Monday, February 15, 2010

Virtual Eyes -- The High-Tech Border Bonanza of Drones and Virtual Fences

(Note: This is the first in a series on the deployment of UAV drones and ground-based electronic surveillance systems in the borderlands.)

How much is catching one unauthorized immigrant worth? Or confiscating one pound of marijuana?

These are questions that have never been asked by the Department of Homeland Security. To attain what DHS calls “operational control” over the U.S. borders, no expense is spared – and, apparently, no oversight or assessment are required.

Since the terrorist attacks of Sept. 11, 2001, the country has rallied around the goal of “border security.” And, like national security funding, when new public revenues are needed for this elusive concept of border security, budgeting has not been restrained by fiscal discipline, cost-benefit assessments, or contractor oversight.

More boots on the ground (a near tripling of number of Border Patrol agents) and the construction of a 670-mile border fence have been the most visible manifestations of the border security boom. But little attention – or government oversight – has been focused on the high-tech and immensely costly aspects of DHS’s Secure Border Initiative.

The massive outlays of DHS dollars for high-tech fixes, like the so-called virtual fence and the deployment of UAVs (Unmanned Aerial Vehicles), have sparked little or no public opposition -- in marked contrast, for example, to the surge of opposition to the border fence from community groups, environmentalists, and immigrant-rights organizations.

Environmental organizations like the Sierra Club have positioned themselves on the side of aerial and electronic surveillance while opposing the border wall and the setting aside of environmental impact statements in the name of border security. The organization’s Borderlands Campaign urged those who opposed the border wall to support the Border Security and Responsibility Act of 2009, the bill introduced by Rep. Raul Grijalva (D-Ariz.) that provides guidance to move toward a more sane and just border policy.

The Border Security and Responsibility Act calls for the end of the construction of the border fence (authorized by the Security Border Fence Act of 2006) while advocating “giving priority to the use of remote cameras, sensors… additional manpower, unmanned aerial vehicles, or other low impact border enforcement techniques.” 

Progressive organizations like Latin American Working Group urged their members to support the anti-border wall bill, which called for less intrusive but vastly more expensive border-security measures. In an Oct. 10, 2009 letter to DHS, Sierra Club and Defenders of Wildlife do state that "while the physical footprint of remote surveillance towers and access roads is significantly less than that of border walls and high-speed patrol roads, they do have their own unique set of impacts" that call for a full Environmental Impact Statement, rather than a less extensive environmental assessment.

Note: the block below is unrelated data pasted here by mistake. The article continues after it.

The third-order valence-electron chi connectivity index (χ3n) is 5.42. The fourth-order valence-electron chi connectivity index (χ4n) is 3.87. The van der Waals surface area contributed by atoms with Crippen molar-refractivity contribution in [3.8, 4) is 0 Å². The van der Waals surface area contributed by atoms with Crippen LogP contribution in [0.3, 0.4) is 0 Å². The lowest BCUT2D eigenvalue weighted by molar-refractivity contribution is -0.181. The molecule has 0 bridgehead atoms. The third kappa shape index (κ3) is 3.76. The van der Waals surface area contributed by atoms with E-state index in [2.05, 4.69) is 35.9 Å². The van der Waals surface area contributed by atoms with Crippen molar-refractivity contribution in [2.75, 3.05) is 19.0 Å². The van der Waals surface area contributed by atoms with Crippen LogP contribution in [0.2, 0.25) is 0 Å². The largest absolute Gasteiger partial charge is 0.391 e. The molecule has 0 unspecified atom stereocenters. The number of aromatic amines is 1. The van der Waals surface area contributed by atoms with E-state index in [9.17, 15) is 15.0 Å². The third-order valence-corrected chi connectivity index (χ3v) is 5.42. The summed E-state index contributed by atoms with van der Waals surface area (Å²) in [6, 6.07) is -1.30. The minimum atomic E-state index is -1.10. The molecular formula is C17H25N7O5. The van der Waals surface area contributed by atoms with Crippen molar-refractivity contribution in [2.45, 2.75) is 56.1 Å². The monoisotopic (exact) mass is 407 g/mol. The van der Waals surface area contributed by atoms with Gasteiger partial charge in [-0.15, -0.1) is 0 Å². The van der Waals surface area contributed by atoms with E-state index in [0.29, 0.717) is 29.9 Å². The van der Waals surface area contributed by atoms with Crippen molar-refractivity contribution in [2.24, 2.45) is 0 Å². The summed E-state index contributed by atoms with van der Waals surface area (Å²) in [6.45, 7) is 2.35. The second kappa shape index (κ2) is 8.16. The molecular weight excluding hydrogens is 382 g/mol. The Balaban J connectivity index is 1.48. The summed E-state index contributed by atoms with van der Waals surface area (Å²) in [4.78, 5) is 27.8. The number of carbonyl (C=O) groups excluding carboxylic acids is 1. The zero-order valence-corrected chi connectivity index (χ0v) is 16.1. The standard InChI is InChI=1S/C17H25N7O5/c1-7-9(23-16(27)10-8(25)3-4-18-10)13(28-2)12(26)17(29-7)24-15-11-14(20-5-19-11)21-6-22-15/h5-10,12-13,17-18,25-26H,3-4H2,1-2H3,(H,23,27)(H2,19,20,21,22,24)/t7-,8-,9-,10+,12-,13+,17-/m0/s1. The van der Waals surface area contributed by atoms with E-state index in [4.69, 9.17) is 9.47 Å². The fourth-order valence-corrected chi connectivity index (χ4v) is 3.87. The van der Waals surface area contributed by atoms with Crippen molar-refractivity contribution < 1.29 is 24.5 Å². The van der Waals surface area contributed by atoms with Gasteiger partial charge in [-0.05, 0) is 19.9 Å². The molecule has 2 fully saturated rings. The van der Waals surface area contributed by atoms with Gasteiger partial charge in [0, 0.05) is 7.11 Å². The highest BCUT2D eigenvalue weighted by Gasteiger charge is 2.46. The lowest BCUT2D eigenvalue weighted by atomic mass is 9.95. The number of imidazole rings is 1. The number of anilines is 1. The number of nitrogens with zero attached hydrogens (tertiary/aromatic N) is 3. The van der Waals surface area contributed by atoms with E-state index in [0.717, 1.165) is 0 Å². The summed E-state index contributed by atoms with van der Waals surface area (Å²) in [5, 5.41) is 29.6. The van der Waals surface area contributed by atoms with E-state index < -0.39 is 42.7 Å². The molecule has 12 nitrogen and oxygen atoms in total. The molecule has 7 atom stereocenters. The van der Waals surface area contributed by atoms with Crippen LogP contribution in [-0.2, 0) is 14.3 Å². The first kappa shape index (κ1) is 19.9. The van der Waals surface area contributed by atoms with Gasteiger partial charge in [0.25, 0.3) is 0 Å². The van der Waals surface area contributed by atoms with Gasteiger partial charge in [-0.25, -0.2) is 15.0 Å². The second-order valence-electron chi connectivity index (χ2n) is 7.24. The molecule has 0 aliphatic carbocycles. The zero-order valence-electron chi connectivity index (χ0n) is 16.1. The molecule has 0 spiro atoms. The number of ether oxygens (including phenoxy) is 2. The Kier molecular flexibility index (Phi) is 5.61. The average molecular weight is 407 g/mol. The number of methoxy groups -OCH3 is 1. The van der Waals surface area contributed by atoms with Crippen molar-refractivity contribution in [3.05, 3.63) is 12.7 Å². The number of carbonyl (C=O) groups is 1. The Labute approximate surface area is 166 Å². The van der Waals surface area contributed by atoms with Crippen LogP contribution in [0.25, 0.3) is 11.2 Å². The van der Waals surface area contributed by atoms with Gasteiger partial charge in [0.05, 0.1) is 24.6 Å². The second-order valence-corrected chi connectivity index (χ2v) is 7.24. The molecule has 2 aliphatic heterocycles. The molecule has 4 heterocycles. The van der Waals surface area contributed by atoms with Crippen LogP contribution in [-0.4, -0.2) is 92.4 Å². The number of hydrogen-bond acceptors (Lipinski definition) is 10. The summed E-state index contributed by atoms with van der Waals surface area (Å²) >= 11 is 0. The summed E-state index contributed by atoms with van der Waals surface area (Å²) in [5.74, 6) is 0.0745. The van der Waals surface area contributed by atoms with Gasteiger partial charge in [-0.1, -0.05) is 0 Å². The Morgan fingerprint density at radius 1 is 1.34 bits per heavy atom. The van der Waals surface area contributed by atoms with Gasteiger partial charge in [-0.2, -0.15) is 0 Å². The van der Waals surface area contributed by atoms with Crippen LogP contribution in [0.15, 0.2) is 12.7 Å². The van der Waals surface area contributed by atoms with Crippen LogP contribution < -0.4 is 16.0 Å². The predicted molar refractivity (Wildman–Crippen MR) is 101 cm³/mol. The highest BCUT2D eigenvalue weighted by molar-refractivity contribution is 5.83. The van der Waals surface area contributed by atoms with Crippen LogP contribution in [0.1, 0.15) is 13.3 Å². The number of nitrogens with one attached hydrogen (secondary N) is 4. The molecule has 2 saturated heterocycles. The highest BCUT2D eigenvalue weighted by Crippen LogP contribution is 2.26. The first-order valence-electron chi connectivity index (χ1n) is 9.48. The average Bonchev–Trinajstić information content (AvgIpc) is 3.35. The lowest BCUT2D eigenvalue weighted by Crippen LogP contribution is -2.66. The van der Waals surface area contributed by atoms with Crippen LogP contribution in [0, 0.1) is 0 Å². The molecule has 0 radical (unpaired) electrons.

Similarly, virtually all the immigrant-rights organizations, including the DC organizations leading the campaign for comprehensive immigration reform (National Immigration Forum, Center for American Progress, National Council of La Raza, and America’s Voice), enthusiastically and uncritically expressed their support for the comprehensive immigration reform (CIR) bill introduced in mid-December 2009 by Rep. Luis Gutierrez (D-Ill.).  

The Comprehensive Immigration Reform for America’s Security and Prosperity (CIR ASAP), is widely considered, even by its advocates, as too left-of-center to be seriously considered by Congress. Yet even this progressive bill, which counts on the strong support of the Hispanic Caucus and the Progressive Caucus, attempts to bolster the security credentials of CIR advocacy with its backing of high-tech, extravagantly expensive, and unproved border security strategies.

In the summary of the bill provided by Gutierrez’s office, CIR ASAP states that it “minimizes wasteful spending by developing and studying comprehensive uses of advanced technologies, such as aerial and automated surveillance.”

The Gutierrez CIR bill proposes that DHS should develop “a comprehensive plan for the systematic surveillance of the international land and maritime borders of the United States.” That’s right, comprehensive surveillance in the comprehensive immigration reform bill.

According to this CIR bill, DHS should act “to gain operational control of the international land borders of the United States.” To do this, the DHS secretary should “give first priority to the use of remote cameras, sensors, removal of nonnative vegetation, incorporation of natural barriers, additional manpower, unmanned aerial vehicles, or other low impact border enforcement techniques.”

What is more, CIR ASAP recommends that the Secretary of Defense should consider increasing “the availability and use of Department of Defense equipment, including unmanned aerial vehicles, tethered aerostat radars, and other surveillance equipment, to assist the Secretary in carrying out surveillance activities conducted at or near the international land borders.”

Integrating the environmental provisions of the proposed Border Security and Responsibility Act, the CIR ASAP earned the support of such groups as the Sierra Club, Defenders of Wildlife, and the Center for Biological Diversity.  “Rep. Gutierrez and Rep. Grijalva deserve praise for recognizing the need for a responsible border security policy that minimizes harm to our precious borderlands, wildlife, and border communities,” said Sierra Club representative Michael Degnan.